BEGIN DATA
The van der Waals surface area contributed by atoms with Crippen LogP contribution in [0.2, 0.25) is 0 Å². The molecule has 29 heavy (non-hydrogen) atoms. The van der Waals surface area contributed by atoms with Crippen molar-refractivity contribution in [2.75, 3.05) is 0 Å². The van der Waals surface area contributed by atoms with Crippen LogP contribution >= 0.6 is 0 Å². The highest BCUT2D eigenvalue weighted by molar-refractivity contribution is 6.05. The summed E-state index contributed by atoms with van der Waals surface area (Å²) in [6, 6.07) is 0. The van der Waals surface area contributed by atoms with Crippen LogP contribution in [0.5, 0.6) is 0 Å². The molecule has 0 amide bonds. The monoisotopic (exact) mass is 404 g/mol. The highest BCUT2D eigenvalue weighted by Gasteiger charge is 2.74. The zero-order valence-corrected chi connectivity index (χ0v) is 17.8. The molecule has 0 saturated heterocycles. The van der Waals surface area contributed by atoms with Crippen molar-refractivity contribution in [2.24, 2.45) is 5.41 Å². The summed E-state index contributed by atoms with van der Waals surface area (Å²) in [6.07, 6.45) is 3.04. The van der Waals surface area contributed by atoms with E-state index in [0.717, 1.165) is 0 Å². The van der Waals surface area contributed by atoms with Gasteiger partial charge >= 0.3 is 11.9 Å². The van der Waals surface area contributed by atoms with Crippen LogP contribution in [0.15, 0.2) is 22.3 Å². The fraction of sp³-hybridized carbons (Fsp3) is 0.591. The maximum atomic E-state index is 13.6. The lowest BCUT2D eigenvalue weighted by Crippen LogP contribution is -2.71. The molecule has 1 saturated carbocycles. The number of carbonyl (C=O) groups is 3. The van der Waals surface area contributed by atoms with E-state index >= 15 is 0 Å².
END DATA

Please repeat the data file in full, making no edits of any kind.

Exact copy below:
The van der Waals surface area contributed by atoms with Crippen LogP contribution in [0.2, 0.25) is 0 Å². The molecule has 29 heavy (non-hydrogen) atoms. The van der Waals surface area contributed by atoms with Crippen molar-refractivity contribution in [2.75, 3.05) is 0 Å². The van der Waals surface area contributed by atoms with Crippen LogP contribution >= 0.6 is 0 Å². The highest BCUT2D eigenvalue weighted by molar-refractivity contribution is 6.05. The summed E-state index contributed by atoms with van der Waals surface area (Å²) in [6, 6.07) is 0. The van der Waals surface area contributed by atoms with Crippen LogP contribution in [0.5, 0.6) is 0 Å². The molecule has 0 amide bonds. The monoisotopic (exact) mass is 404 g/mol. The highest BCUT2D eigenvalue weighted by Gasteiger charge is 2.74. The zero-order valence-corrected chi connectivity index (χ0v) is 17.8. The molecule has 0 saturated heterocycles. The van der Waals surface area contributed by atoms with Crippen molar-refractivity contribution in [2.24, 2.45) is 5.41 Å². The summed E-state index contributed by atoms with van der Waals surface area (Å²) in [6.07, 6.45) is 3.04. The van der Waals surface area contributed by atoms with E-state index in [0.717, 1.165) is 0 Å². The van der Waals surface area contributed by atoms with Gasteiger partial charge >= 0.3 is 11.9 Å². The van der Waals surface area contributed by atoms with Crippen LogP contribution in [0.15, 0.2) is 22.3 Å². The fraction of sp³-hybridized carbons (Fsp3) is 0.591. The maximum atomic E-state index is 13.6. The lowest BCUT2D eigenvalue weighted by Crippen LogP contribution is -2.71. The molecule has 1 saturated carbocycles. The number of carbonyl (C=O) groups is 3. The van der Waals surface area contributed by atoms with E-state index >= 15 is 0 Å².